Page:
At the outset, we note what is not contested on appeal. The Commissioner concedes that plaintiff is a prevailing party and does not contend that the Commissioner's position was substantially justified. There is also no disagreement between the parties as to the applicable hourly rate. The Commissioner does not argue that plaintiff was less than fully successful, nor does she allege that counsel failed to keep adequate time records. Thus, the only issues before us are whether the district court erred in reducing counsel's time and, if so, what remedy is appropriate.

We review the district court's decision on the amount of the fee award for abuse of discretion. Pierce v. Underwood, 487 U.S. 552, 571 (1988). That review is, of course, deferential. See Webb v. Bd. of Educ., 471 U.S. 234, 244 (1985) (appropriate deference must be paid to district court's decision setting the amount of attorney fee award). A court abuses its discretion if it "base[s] its ruling on an erroneous view of the law or on a clearly erroneous assessment of the evidence." Cooter & Gell v. Hartmarx Corp., 496 U.S. 384, 405 (1990). "We will reverse the district court's determination only if we find a complete absence of a reasonable basis and are certain that the district court's decision is wrong." Floyd v. Ortiz, ___ F.3d ___, No. 01-1295, 2002 WL 1980462, at 3 (10th Cir. Aug. 28, 2002) (quotation marks and citation omitted).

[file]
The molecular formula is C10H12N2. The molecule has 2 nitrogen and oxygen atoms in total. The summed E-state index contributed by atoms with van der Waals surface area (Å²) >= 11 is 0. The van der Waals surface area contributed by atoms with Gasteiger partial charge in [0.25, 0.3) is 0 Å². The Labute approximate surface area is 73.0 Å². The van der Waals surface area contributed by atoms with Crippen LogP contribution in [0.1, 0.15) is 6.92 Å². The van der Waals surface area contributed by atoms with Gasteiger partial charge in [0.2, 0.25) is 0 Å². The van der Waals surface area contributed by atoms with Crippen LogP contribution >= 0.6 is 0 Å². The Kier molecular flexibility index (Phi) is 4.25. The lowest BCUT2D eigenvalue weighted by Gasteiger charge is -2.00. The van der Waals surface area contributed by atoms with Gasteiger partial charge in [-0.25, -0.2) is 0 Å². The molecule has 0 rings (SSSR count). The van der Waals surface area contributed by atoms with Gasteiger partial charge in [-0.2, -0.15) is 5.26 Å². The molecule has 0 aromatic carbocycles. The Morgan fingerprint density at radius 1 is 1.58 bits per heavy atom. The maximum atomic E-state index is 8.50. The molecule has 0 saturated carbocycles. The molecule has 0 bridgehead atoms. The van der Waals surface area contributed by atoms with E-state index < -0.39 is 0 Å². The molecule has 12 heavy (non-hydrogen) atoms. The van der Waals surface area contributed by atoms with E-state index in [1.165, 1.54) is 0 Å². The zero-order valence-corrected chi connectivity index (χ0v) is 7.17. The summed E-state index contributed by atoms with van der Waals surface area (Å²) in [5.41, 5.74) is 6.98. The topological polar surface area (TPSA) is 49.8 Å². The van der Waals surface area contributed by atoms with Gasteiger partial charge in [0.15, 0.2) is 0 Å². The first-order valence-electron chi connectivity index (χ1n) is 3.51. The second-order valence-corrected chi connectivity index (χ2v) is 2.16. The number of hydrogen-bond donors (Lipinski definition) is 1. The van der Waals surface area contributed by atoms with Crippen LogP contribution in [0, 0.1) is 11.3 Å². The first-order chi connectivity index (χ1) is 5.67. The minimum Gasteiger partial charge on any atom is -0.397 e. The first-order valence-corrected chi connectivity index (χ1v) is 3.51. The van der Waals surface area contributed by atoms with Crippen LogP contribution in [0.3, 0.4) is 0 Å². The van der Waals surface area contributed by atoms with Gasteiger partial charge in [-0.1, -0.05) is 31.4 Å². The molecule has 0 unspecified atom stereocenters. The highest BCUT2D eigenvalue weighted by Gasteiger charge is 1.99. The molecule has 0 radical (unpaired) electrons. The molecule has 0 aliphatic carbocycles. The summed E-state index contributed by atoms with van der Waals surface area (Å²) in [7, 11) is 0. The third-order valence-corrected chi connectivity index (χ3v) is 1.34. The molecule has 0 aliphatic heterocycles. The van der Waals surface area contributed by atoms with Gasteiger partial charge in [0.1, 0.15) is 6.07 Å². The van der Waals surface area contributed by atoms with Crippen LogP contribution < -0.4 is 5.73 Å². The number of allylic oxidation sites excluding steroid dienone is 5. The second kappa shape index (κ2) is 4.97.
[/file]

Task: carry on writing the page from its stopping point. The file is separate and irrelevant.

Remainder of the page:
In this case we are hampered by the district court's failure to provide more than a cryptic explanation for its determination. See Hensley v. Eckerhart, 461 U.S. 424, 437 (1983) (although district court has discretion in determining amount of fee award, "clear explanation of its reasons" remains important); Craig v. Sec'y, Dep't of Health & Human Servs., 864 F.2d 324, 328 (4th Cir. 1989) (district court must explain reasons for fee award), abrogated on other grounds by Gisbrecht v. Barnhart, 122 S. Ct. 1817 (2002). This is not a case in which identifying the hours reasonably expended would be a practical impossibility, thereby justifying a general reduction. See, e.g., Case v. Unified Sch. Dist. No. 233, 157 F.3d 1243, 1250 (10th Cir. 1998) (permitting general reduction of hours when sufficient reason exists for using this method). On the other hand, given the close correspondence between the reduction in hours sought by the Commissioner and the court's award, we can look to the Commissioner's argument in district court to try to determine the basis of the court's decision.